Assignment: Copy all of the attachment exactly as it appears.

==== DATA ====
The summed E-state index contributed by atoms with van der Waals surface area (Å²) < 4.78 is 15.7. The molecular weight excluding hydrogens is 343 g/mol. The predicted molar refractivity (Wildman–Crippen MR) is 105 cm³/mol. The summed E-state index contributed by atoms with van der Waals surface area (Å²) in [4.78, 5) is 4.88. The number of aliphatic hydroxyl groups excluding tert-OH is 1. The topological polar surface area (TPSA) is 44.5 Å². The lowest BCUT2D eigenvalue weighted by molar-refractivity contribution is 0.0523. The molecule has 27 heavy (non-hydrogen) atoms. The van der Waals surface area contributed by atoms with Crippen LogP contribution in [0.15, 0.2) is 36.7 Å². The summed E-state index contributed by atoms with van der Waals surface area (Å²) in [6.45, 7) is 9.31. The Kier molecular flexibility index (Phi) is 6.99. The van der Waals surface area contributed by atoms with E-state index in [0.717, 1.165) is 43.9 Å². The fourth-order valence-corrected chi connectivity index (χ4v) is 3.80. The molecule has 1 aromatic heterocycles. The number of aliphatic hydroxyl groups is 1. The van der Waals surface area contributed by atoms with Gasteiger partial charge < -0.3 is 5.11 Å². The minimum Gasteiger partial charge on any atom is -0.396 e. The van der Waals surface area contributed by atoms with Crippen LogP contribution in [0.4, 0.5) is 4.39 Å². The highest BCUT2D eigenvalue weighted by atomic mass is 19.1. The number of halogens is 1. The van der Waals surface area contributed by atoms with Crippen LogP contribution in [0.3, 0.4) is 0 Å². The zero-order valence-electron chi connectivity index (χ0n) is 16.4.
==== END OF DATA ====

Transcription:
The summed E-state index contributed by atoms with van der Waals surface area (Å²) < 4.78 is 15.7. The molecular weight excluding hydrogens is 343 g/mol. The predicted molar refractivity (Wildman–Crippen MR) is 105 cm³/mol. The summed E-state index contributed by atoms with van der Waals surface area (Å²) in [4.78, 5) is 4.88. The number of aliphatic hydroxyl groups excluding tert-OH is 1. The topological polar surface area (TPSA) is 44.5 Å². The lowest BCUT2D eigenvalue weighted by molar-refractivity contribution is 0.0523. The molecule has 27 heavy (non-hydrogen) atoms. The van der Waals surface area contributed by atoms with Crippen LogP contribution in [0.15, 0.2) is 36.7 Å². The summed E-state index contributed by atoms with van der Waals surface area (Å²) in [6.45, 7) is 9.31. The Kier molecular flexibility index (Phi) is 6.99. The van der Waals surface area contributed by atoms with E-state index in [0.717, 1.165) is 43.9 Å². The fourth-order valence-corrected chi connectivity index (χ4v) is 3.80. The molecule has 1 aromatic heterocycles. The number of aliphatic hydroxyl groups is 1. The van der Waals surface area contributed by atoms with Gasteiger partial charge < -0.3 is 5.11 Å². The minimum Gasteiger partial charge on any atom is -0.396 e. The van der Waals surface area contributed by atoms with Crippen LogP contribution in [0.4, 0.5) is 4.39 Å². The highest BCUT2D eigenvalue weighted by atomic mass is 19.1. The number of halogens is 1. The van der Waals surface area contributed by atoms with Crippen LogP contribution in [0.3, 0.4) is 0 Å². The zero-order valence-electron chi connectivity index (χ0n) is 16.4.